How to rock Rio like a local
Speaking the lingo can give you a completely different experience of a city – and save you a lot of cash. Part-time local, Elizabeth Sharma shares her secrets on what Rio has to offer to those in the know…
Clubbing like a Carioca
Carioca is the name for local people in Rio. And you’re not going to find them in the usual tourist trap bars. If you want to experience a part of the real Brazil you will find phenomenal local dancers at Clube dos Democráticos. Each night has a different flavour – on Wednesdays you can dance to traditional North Eastern music “forró” (pronounced fo-ho). But Sundays are the best – live bands and professional dancers will make sure no one is standing still. We saw some amazing samba de gafeira dancers, which is a more ballroom style of samba, danced in partners. One for the Strictly fans!
Free samba school rehearsals
No trip to the cidade maravilhosa (that’s “marvellous city” in Portuguese) is complete without seeing the samba schools in full swing. We’re talking speakers the size of monster trucks and sparkling bikinis you could fit on a postage stamp. There are spectacular drummers and dancers everywhere you look. Of course, you can pay to see a show – I’m sure the guidebook will send you in the right direction – but why not turn up and see the teams rehearse in the real carnival venue, the Sambódromo itself? This is the arena where the parades take place every February and rehearsals begin in late December. Check out the Rio Carnival website for details of which schools will be rehearsing and when (though remember, they may be operating on Brazilian time, which is approximately 1-2 hours behind schedule…) This is a true taste of “traditional” Rio, and is guaranteed to blow your mind. You can also grab some top street food outside the Sambódromo. What do the locals go for? A skewer of chicken hearts or “coraçãozinha”. Trust us, it’s good.
Hitting the best beaches
No matter which stretch of beach you choose to catch your rays in Rio, you can’t go wrong. Posts eight and nine remain the most popular (close to trendy Ipanema with incredible views) but for a quieter spot you could try Leblon Beach, which has a chilled-out deck for watching the sunset. Another favourite location for those wanting to avoid the cruise ship crowds and watch the sun setting is Arpoador, the north eastern tip of Ipanema Beach. Rock up early to claim your spot.
A cafe hidden in the hills
Taking a stroll around the arty district of Santa Teresa is a peaceful way to spend the afternoon, but don’t miss the Argentine-run Cafecito, one of Rio’s brightest hidden gems. A charming, rustic café nestled in the steep hills where you will find coffee and cakes to rival any artisan bakery. We couldn’t get enough of the melt-in-the-middle brownies served with warm raspberry jam.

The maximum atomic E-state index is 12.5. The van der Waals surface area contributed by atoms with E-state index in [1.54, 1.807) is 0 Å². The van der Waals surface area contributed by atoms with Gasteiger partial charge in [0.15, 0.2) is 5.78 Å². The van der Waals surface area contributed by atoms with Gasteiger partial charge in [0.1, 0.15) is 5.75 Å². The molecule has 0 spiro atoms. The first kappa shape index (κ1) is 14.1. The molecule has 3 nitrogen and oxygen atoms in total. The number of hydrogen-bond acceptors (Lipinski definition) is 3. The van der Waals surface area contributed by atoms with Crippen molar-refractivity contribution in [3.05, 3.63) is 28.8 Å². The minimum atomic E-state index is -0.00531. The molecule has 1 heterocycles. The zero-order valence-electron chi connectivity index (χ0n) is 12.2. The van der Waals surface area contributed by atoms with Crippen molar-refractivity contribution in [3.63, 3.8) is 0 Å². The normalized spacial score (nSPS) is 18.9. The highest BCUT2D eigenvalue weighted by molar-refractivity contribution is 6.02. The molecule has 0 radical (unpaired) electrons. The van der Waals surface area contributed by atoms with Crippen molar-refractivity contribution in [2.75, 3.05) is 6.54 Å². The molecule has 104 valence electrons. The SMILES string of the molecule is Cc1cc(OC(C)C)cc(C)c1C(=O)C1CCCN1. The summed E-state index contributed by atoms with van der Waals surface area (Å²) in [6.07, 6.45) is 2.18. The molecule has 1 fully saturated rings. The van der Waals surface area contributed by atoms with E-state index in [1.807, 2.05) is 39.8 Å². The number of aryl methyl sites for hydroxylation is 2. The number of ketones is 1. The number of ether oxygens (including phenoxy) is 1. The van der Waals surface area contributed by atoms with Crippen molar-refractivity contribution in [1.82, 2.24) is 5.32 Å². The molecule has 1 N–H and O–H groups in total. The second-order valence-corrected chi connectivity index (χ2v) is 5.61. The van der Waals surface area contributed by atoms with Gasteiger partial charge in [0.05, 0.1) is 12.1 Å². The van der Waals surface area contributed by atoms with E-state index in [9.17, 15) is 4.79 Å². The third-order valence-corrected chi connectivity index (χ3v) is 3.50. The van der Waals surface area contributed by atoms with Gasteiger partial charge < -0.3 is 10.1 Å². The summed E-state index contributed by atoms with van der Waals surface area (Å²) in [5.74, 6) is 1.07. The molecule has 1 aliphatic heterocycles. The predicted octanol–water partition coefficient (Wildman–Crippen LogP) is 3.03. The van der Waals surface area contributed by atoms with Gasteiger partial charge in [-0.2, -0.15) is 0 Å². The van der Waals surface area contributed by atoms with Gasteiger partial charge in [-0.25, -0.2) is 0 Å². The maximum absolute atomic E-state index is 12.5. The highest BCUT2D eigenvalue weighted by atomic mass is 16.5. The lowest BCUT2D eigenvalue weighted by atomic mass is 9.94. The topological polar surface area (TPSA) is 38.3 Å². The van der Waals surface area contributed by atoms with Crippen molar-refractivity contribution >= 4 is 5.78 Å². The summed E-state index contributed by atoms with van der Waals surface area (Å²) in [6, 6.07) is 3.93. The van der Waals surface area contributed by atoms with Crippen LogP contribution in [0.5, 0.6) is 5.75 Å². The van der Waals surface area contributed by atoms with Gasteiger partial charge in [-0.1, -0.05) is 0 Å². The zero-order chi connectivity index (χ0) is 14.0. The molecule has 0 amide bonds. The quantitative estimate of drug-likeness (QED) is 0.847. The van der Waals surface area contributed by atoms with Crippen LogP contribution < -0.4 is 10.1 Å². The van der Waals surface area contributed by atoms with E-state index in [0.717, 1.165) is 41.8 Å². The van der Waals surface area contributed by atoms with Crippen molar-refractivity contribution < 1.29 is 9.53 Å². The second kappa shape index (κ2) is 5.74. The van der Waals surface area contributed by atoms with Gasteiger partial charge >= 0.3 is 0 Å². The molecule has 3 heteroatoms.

Favela funk parties (*without the VIP treatment)
If you are into your hip hop and fancy a true taste of Carioca culture, get yourself down to a favela funk party. Run a mile from the “VIP tours” that the hostels and hotels will try and sell you – it costs a bomb and you won’t be able to get down onto the real dance floor. Instead, get a group together and get a taxi to the club “Emoçoes” (eh-mo-soys) in Rocinha on a Sunday night from 11pm. A bucket of beer will cost you next to nothing and you’ll get a real feel for how the locals get down (literally). You will need to wear shorts. This youtube clip might help explain what it’s all about:
For a more mainstream event, try Via Show or Barra Music. These can’t be reached by the subway (unless you take it to the end of the line and then get a cab) but hip and hot locals flock to these flashy parties in packs, so it’s worth the cab fare to join the club.
Favelas – to tour or not to tour?
Brazilians are incredibly warm and welcoming and for most visitors that’s the only experience they’ll have. But remember, with over 30% of people living below the poverty line, not everyone is lucky enough to know where their next meal is coming from so don’t make yourself an easy target. If you’ve seen City of God you’ll have and idea of the city slums that sprang up on the hillsides of Rio when rural populations migrated to the city. There is always the sensitive subject of whether you should you really pay to go and see how poor people live. Our answer is yes! A decent company like Favela Tour will take you safely around Rocinha (the biggest favela in Brazil) and will also provide some income for the local businesses inside. We sampled goods from the local bakery, bought some bracelets made from discarded telephone cable and enjoyed a drumming show from some local boys who will be performing in the next carnival – provided they keep up their attendance rates at school. The businesses and NGOs working inside the favela get some good exposure and a bit of income from these tours, so we decided this is a good thing. These communities have to be seen to be believed – and the motorbike ride to the top is a pretty unforgettable experience in itself.